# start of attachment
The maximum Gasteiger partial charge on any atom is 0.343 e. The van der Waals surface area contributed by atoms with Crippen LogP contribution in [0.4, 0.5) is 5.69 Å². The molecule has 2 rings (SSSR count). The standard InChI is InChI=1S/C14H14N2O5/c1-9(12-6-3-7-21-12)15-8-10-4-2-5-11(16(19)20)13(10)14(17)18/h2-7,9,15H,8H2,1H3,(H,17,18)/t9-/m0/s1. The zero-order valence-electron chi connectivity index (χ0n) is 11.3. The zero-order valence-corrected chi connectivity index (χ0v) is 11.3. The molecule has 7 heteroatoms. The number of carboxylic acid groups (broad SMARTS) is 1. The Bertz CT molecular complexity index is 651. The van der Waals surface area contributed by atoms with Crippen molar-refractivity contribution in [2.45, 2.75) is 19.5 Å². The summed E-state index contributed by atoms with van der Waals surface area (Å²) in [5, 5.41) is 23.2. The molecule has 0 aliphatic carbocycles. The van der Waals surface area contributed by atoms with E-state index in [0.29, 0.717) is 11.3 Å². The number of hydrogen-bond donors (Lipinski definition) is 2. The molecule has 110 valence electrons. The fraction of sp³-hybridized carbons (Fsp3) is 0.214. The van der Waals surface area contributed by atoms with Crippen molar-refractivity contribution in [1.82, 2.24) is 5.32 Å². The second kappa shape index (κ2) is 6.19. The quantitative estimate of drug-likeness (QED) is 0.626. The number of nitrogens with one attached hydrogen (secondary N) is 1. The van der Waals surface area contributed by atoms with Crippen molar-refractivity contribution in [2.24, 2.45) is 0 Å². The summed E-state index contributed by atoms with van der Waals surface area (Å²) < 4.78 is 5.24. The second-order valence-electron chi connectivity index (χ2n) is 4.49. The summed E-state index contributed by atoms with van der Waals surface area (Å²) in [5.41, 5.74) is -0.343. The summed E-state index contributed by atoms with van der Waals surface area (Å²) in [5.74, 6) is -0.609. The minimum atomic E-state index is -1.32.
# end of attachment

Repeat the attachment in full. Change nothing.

The maximum Gasteiger partial charge on any atom is 0.343 e. The van der Waals surface area contributed by atoms with Crippen LogP contribution in [0.4, 0.5) is 5.69 Å². The molecule has 2 rings (SSSR count). The standard InChI is InChI=1S/C14H14N2O5/c1-9(12-6-3-7-21-12)15-8-10-4-2-5-11(16(19)20)13(10)14(17)18/h2-7,9,15H,8H2,1H3,(H,17,18)/t9-/m0/s1. The zero-order valence-electron chi connectivity index (χ0n) is 11.3. The zero-order valence-corrected chi connectivity index (χ0v) is 11.3. The molecule has 7 heteroatoms. The number of carboxylic acid groups (broad SMARTS) is 1. The Bertz CT molecular complexity index is 651. The van der Waals surface area contributed by atoms with Crippen molar-refractivity contribution in [2.45, 2.75) is 19.5 Å². The summed E-state index contributed by atoms with van der Waals surface area (Å²) in [5, 5.41) is 23.2. The molecule has 0 aliphatic carbocycles. The van der Waals surface area contributed by atoms with E-state index in [0.29, 0.717) is 11.3 Å². The number of hydrogen-bond donors (Lipinski definition) is 2. The molecule has 110 valence electrons. The fraction of sp³-hybridized carbons (Fsp3) is 0.214. The van der Waals surface area contributed by atoms with Crippen molar-refractivity contribution in [1.82, 2.24) is 5.32 Å². The second kappa shape index (κ2) is 6.19. The quantitative estimate of drug-likeness (QED) is 0.626. The number of nitrogens with one attached hydrogen (secondary N) is 1. The van der Waals surface area contributed by atoms with Crippen molar-refractivity contribution in [2.24, 2.45) is 0 Å². The summed E-state index contributed by atoms with van der Waals surface area (Å²) < 4.78 is 5.24. The second-order valence-electron chi connectivity index (χ2n) is 4.49. The summed E-state index contributed by atoms with van der Waals surface area (Å²) in [5.41, 5.74) is -0.343. The summed E-state index contributed by atoms with van der Waals surface area (Å²) in [5.74, 6) is -0.609. The minimum atomic E-state index is -1.32.